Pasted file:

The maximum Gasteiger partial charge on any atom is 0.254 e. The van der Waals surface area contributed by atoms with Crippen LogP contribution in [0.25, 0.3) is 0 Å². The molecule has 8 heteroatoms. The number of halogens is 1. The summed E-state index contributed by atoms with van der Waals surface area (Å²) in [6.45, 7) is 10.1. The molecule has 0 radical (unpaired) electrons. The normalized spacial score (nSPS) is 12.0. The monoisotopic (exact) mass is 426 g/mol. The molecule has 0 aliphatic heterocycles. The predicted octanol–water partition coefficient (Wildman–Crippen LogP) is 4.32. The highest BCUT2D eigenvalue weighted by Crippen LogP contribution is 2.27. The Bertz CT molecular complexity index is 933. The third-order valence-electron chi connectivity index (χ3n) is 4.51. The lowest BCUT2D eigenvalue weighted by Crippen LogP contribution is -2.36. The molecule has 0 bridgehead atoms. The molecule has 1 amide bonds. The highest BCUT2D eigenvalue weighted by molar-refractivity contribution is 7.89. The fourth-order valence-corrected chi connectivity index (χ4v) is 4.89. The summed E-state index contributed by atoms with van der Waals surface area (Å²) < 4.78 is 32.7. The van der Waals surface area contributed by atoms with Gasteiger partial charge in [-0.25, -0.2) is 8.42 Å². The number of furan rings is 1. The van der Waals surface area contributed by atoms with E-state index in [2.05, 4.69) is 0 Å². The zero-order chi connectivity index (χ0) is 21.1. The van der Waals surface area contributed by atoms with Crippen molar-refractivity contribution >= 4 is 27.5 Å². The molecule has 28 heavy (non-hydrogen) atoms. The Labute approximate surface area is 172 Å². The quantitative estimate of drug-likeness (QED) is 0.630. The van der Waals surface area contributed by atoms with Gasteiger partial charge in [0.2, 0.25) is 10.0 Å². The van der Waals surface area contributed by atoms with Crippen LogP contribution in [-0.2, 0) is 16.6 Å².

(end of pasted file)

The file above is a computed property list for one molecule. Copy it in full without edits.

The maximum Gasteiger partial charge on any atom is 0.254 e. The van der Waals surface area contributed by atoms with Crippen LogP contribution in [0.25, 0.3) is 0 Å². The molecule has 8 heteroatoms. The number of halogens is 1. The summed E-state index contributed by atoms with van der Waals surface area (Å²) in [6.45, 7) is 10.1. The molecule has 0 radical (unpaired) electrons. The normalized spacial score (nSPS) is 12.0. The monoisotopic (exact) mass is 426 g/mol. The molecule has 0 aliphatic heterocycles. The predicted octanol–water partition coefficient (Wildman–Crippen LogP) is 4.32. The highest BCUT2D eigenvalue weighted by Crippen LogP contribution is 2.27. The Bertz CT molecular complexity index is 933. The third-order valence-electron chi connectivity index (χ3n) is 4.51. The lowest BCUT2D eigenvalue weighted by Crippen LogP contribution is -2.36. The molecule has 0 bridgehead atoms. The molecule has 1 amide bonds. The highest BCUT2D eigenvalue weighted by molar-refractivity contribution is 7.89. The fourth-order valence-corrected chi connectivity index (χ4v) is 4.89. The summed E-state index contributed by atoms with van der Waals surface area (Å²) < 4.78 is 32.7. The van der Waals surface area contributed by atoms with Gasteiger partial charge in [-0.25, -0.2) is 8.42 Å². The number of furan rings is 1. The van der Waals surface area contributed by atoms with E-state index in [2.05, 4.69) is 0 Å². The zero-order chi connectivity index (χ0) is 21.1. The van der Waals surface area contributed by atoms with Crippen molar-refractivity contribution >= 4 is 27.5 Å². The molecule has 28 heavy (non-hydrogen) atoms. The Labute approximate surface area is 172 Å². The quantitative estimate of drug-likeness (QED) is 0.630. The van der Waals surface area contributed by atoms with Gasteiger partial charge in [0.2, 0.25) is 10.0 Å². The van der Waals surface area contributed by atoms with Crippen LogP contribution in [-0.2, 0) is 16.6 Å².